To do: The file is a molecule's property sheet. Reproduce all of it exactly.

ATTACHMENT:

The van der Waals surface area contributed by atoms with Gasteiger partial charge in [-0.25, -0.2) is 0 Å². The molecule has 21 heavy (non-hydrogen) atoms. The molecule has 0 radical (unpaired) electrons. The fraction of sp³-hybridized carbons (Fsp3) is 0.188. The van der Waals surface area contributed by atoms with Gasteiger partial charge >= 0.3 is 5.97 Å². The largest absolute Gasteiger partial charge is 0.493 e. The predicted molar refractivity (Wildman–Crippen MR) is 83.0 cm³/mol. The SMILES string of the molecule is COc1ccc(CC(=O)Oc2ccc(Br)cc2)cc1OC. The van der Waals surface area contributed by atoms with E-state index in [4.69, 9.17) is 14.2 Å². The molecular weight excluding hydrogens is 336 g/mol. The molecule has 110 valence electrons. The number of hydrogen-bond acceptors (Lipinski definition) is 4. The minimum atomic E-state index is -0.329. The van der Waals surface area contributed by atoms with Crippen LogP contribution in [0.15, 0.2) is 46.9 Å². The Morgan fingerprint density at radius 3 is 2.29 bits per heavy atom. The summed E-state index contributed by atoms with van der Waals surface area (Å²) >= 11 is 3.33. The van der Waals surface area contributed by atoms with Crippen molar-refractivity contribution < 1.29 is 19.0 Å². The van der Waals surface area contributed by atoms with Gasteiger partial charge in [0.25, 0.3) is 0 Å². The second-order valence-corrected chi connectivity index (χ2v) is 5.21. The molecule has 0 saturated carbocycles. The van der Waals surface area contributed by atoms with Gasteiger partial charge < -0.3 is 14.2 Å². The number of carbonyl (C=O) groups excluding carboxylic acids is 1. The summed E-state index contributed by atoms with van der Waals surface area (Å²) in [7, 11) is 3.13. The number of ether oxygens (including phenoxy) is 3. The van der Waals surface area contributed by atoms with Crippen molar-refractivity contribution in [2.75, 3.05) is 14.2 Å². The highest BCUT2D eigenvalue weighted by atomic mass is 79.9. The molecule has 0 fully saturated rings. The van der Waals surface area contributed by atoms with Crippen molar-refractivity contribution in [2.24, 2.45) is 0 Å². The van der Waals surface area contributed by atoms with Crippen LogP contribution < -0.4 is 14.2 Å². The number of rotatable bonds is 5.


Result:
The van der Waals surface area contributed by atoms with Gasteiger partial charge in [-0.25, -0.2) is 0 Å². The molecule has 21 heavy (non-hydrogen) atoms. The molecule has 0 radical (unpaired) electrons. The fraction of sp³-hybridized carbons (Fsp3) is 0.188. The van der Waals surface area contributed by atoms with Gasteiger partial charge >= 0.3 is 5.97 Å². The largest absolute Gasteiger partial charge is 0.493 e. The predicted molar refractivity (Wildman–Crippen MR) is 83.0 cm³/mol. The SMILES string of the molecule is COc1ccc(CC(=O)Oc2ccc(Br)cc2)cc1OC. The van der Waals surface area contributed by atoms with E-state index in [4.69, 9.17) is 14.2 Å². The molecular weight excluding hydrogens is 336 g/mol. The molecule has 110 valence electrons. The number of hydrogen-bond acceptors (Lipinski definition) is 4. The minimum atomic E-state index is -0.329. The van der Waals surface area contributed by atoms with Crippen LogP contribution in [0.15, 0.2) is 46.9 Å². The Morgan fingerprint density at radius 3 is 2.29 bits per heavy atom. The summed E-state index contributed by atoms with van der Waals surface area (Å²) >= 11 is 3.33. The van der Waals surface area contributed by atoms with Crippen molar-refractivity contribution < 1.29 is 19.0 Å². The van der Waals surface area contributed by atoms with Gasteiger partial charge in [0.25, 0.3) is 0 Å². The second-order valence-corrected chi connectivity index (χ2v) is 5.21. The molecule has 0 saturated carbocycles. The van der Waals surface area contributed by atoms with Gasteiger partial charge < -0.3 is 14.2 Å². The number of carbonyl (C=O) groups excluding carboxylic acids is 1. The summed E-state index contributed by atoms with van der Waals surface area (Å²) in [7, 11) is 3.13. The number of ether oxygens (including phenoxy) is 3. The van der Waals surface area contributed by atoms with Crippen molar-refractivity contribution in [2.75, 3.05) is 14.2 Å². The highest BCUT2D eigenvalue weighted by atomic mass is 79.9. The molecule has 0 fully saturated rings. The van der Waals surface area contributed by atoms with Crippen molar-refractivity contribution in [2.24, 2.45) is 0 Å². The van der Waals surface area contributed by atoms with Crippen LogP contribution < -0.4 is 14.2 Å². The number of rotatable bonds is 5.